Colonial Williamsburg offers kids the chance to be an archaeologist at DIG! Kids, Dirt, & Discovery. The kids (ages 5-16) have a chance to participate in a real archaeological dig and uncover artifacts. My daughter loved getting the chance to work at the dig site and see what she and the other kids uncovered. The dig is free, but you need to get a ticket that morning at the Visitor Center. Digs occur throughout the day. Each dig is 50 minutes long.
We planned to spend a couple of days in the DC area on our way home. When we visited DC a few years ago, we had arrived by airplane and used the Metro to get around DC. On this trip, we decided to visit sights that aren’t easily accessible by the Metro. We opted to visit Mount Vernon and the Udvar-Hazy branch of the Smithsonian Air & Space Museum.
Thanks to the spring break snow storm at home and in Pennsylvania, we decided to delay and drive home on Sunday instead of our original plan of Saturday. We took a bonus day in Washington, DC.
Mount Vernon is George Washington’s home. It is located on the Potomac River south of Alexandria. Your admission includes a tour of the house and you can wander the grounds. When I was planning our visit, two things stood out for me – The National Treasure Tour (my husband and daughter love that movie) and Agent 711: Revolutionary Spy Adventure App (available in the Apple App Store and the Google Play Store).
The Agent 711: Revolutionary Spy Adventure App was a fun way for kids to explore the grounds at Mount Vernon. It took us to various locations around the estate. At the end, my daughter received a bracelet for completing the mission. The game takes about 45 minutes to complete. We used my daughter’s iPod, but next time I would try it with my phone since the iPod had trouble connecting to some of the activities. The game is free with your admission to Mount Vernon.
The National Treasure Tour is a guided tour of locations that were filmed for National Treasure 2. You get to visit the cellar of the house, and learn more about both the filming and the history of Mount Vernon. We really enjoyed the tour and learning more about the movie’s filming. They first started the tour the summer that the movie opened (2007) and figured that it would run for a few months. Nine years later, the tour is one of their most popular tours offered several times each day. The tour costs $7/person in addition to admission to Mount Vernon.
National Air & Space Museum Udvar-Hazy Center
The National Air & Space Museum Udvar-Hazy Center is located near Dulles Airport and houses many more airplanes and space vehicles than can fit at the location in Washington, D.C. Admission is free although there is a $15 parking fee.
Exhibit highlights at the Udvar-Hazy Center are the Space Shuttle Discovery, a Lockheed SR-71 Blackbird, the Donald D. Engen Tower that overlooks the Dulles flightpath, and more.
While at the museum, my daughter participated in Astronaut Academy. Astronaut Academy offers kids ages 10-14 a chance to experiment with different space tasks and learning assignments. You can track your Astronaut Academy progress on your phone (or my daughter’s iPod) with the Astronaut Academy Game.
One Day in DC
The weather in DC was only marginally better than at home on our bonus day. It was cold (barely 40F) and damp/rainy. We started with a trip to the National Archives since my daughter has been studying the Constitution, Bill of Rights, and presidential elections this year. We then visited the Natural History Museum and the American History Museum. Washington, DC and the museums were very crowded when we were there with entry lines that went down the street in some cases. Our visit was at the tail end of the Cherry Blossom Festival and with the cold weather, everyone was looking for indoor activities which contributed to the crowds.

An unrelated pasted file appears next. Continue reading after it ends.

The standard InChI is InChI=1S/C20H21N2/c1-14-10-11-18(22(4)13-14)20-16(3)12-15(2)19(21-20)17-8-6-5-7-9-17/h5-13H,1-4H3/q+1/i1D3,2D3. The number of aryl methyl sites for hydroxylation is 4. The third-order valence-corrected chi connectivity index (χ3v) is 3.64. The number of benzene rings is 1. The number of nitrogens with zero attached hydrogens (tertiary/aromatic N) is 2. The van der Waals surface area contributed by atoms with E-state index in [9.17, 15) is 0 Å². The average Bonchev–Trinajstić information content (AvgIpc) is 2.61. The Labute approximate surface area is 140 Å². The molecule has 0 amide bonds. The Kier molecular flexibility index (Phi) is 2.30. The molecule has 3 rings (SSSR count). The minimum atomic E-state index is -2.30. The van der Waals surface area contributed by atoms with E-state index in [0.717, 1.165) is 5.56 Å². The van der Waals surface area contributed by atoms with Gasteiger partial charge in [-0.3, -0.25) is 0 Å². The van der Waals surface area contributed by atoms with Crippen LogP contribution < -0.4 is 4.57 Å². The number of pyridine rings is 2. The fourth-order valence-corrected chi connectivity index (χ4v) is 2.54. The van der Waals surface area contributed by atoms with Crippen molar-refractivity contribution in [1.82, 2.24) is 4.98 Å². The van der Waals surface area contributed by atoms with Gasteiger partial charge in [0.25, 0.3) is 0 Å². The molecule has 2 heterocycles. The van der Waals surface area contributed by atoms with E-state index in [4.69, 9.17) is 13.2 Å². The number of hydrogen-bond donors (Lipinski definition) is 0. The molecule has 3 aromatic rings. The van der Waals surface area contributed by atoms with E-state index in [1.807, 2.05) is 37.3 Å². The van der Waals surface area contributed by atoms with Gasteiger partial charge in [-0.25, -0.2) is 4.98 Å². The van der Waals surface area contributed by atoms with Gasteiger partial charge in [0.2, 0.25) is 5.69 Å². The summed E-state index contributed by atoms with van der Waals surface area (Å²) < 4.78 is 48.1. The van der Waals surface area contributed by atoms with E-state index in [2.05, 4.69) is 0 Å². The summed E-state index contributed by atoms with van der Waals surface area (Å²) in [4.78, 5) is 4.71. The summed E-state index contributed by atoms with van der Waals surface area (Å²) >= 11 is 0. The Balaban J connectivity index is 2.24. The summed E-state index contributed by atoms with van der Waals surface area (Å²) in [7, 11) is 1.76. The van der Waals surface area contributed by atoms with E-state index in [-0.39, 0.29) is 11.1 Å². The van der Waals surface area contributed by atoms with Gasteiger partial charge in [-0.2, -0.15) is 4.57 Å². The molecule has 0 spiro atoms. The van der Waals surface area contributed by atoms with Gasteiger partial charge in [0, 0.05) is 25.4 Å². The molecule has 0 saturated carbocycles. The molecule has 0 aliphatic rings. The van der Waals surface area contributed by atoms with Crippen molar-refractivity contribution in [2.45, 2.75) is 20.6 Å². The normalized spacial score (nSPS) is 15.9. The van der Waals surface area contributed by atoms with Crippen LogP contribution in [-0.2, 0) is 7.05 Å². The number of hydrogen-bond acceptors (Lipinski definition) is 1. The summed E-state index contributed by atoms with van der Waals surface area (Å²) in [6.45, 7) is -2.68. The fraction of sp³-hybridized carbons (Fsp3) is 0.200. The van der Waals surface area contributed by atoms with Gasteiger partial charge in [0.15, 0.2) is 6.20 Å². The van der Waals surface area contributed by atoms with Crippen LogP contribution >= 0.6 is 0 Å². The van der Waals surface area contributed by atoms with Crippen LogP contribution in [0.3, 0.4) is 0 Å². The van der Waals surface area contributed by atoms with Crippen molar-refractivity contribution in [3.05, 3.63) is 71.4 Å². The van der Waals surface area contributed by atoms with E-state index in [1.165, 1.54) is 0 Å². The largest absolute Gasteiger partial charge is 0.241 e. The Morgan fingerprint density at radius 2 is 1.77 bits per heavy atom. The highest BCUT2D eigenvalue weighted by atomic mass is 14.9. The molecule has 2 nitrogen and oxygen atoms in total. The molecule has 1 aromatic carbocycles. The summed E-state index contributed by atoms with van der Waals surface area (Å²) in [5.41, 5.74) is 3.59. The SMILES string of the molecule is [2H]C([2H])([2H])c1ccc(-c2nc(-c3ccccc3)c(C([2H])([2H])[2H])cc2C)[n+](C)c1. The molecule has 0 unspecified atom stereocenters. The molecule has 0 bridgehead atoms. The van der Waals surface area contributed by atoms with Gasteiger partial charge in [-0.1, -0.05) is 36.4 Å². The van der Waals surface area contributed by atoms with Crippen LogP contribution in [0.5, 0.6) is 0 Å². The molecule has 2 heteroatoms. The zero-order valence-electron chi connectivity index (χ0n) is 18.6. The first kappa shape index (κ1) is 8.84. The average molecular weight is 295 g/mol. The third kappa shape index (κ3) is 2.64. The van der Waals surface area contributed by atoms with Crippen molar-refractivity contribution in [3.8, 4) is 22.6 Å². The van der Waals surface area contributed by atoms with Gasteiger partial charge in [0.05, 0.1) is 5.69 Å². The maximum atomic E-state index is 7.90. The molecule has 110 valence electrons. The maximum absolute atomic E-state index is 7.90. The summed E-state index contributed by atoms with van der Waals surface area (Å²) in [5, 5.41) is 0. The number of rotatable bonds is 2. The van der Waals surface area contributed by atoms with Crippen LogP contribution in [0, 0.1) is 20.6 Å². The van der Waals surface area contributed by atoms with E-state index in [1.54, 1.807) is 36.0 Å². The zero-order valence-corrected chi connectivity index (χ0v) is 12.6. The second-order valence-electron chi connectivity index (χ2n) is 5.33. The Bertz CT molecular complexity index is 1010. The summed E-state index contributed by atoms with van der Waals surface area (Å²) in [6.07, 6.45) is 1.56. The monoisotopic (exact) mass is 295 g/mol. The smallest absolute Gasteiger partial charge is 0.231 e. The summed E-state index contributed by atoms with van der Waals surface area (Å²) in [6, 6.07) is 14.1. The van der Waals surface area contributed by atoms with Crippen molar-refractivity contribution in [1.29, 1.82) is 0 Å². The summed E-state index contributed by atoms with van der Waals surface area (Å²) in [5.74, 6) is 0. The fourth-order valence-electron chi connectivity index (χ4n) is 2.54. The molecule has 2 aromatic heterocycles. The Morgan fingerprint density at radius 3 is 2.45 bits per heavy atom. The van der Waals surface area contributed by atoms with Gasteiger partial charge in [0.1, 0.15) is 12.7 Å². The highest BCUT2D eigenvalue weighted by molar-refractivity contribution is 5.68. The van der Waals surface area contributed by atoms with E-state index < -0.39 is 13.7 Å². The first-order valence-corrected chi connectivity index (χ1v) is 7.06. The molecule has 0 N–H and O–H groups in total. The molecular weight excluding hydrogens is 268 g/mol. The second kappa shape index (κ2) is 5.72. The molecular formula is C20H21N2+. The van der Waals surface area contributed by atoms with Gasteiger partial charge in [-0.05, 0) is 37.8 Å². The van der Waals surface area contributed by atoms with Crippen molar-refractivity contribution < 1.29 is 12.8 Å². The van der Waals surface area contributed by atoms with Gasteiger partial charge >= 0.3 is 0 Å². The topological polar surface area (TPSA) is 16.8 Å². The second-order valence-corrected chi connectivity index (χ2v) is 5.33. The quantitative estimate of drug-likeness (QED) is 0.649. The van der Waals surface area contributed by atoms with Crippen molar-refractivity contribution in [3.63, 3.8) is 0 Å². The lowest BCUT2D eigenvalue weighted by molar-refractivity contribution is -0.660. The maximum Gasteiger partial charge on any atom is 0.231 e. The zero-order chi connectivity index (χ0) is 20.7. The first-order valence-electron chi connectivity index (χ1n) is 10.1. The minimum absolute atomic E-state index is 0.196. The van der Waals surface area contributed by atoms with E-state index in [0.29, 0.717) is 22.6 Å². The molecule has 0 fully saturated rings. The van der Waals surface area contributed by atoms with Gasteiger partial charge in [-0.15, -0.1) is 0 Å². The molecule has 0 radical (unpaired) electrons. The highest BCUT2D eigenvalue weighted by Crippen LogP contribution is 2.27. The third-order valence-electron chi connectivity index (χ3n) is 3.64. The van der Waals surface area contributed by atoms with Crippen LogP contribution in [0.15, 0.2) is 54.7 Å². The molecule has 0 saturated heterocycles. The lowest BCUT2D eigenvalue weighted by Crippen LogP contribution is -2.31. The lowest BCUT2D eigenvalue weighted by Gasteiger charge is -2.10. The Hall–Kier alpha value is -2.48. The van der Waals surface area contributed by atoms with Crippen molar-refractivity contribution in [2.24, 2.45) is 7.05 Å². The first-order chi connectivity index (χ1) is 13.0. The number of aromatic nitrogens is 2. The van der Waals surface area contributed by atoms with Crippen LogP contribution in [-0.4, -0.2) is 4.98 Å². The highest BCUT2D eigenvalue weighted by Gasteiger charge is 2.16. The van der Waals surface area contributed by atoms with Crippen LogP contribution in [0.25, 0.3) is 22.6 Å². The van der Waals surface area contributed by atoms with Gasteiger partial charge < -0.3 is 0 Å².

We wrapped up our day with a trip to Tysons Corner Shopping Center in Virginia. My husband and I moved to Ann Arbor from northern Virginia, so we just had to try the new Silver Metro line that runs to Tysons Corner and will eventually reach Dulles Airport.
When looking for hotel rooms for my family, we put a premium on hotels that offer free WiFi and include breakfast. We frequently stay at Hampton Inns and Fairfield Inns.
Our first night, we stayed at the Hampton Inn in Youngstown, OH. While it is on I-80 and not the Ohio Turnpike, it is easy to get back on the Ohio Turnpike using I-680. The hotel was fine and I would consider returning there again. We have also previously stayed at the Fairfield Inn at this exit and would make a decision based on the price of the room.
Our second night we stayed at the La Quinta Inn in Doswell, VA since it was right across the street from Kings Dominion. There is a shuttle that runs between the hotel and Kings Dominion. Unfortunately, it was a chilly morning and we were waiting inside the lobby for the shuttle. It rolled through and was gone before we could catch it. In the end, we drove over to Kings Dominion which was more convenient when we went to leave. The hotel also sells discounted tickets for Kings Dominion. While the rate was not quite as good as the internet rate, it does offer thirty minute early entry for two rides. We decided to take advantage of this ticket package.
While in Williamsburg we stayed at the Hampton Inn & Suites Williamsburg Historic District which was an excellent value. We were able to upgrade to a Studio Suite for less than $10 a night. The studio suite gave us a kitchenette area, a sitting area, and a larger room. It did make it a little easier for my husband and I to work on our laptops after our daughter went to bed. The breakfast room was a little small, but they opened a meeting room for overflow seating where we had breakfast the one day. Our major complaint with the hotel is that each room is allowed to connect 3 Wi-Fi devices. My husband and I each connected our laptops and we allowed our daughter to connect her iPad. Usually this is not a problem since we have data access on our phones. However, this hotel is in a spot with poor cellphone coverage (Verizon network). Our phones barely had an LTE signal and at times even the 3G connection was spotty. For big internet users like us, this was a definite inconvenience.
Our final hotel was the Residence Inn in the Fair Lakes area of Fairfax, Virginia. While it was between Mount Vernon and Udvar-Hazy Center, we selected the hotel because we used to live in the area and we wanted the chance to drive by our old house and visit some of our old shopping centers and restaurants. We were also able to get a great rate on a 1 bedroom suite and they were able to accommodate us for an extra night at our hotel once the weather turned bad.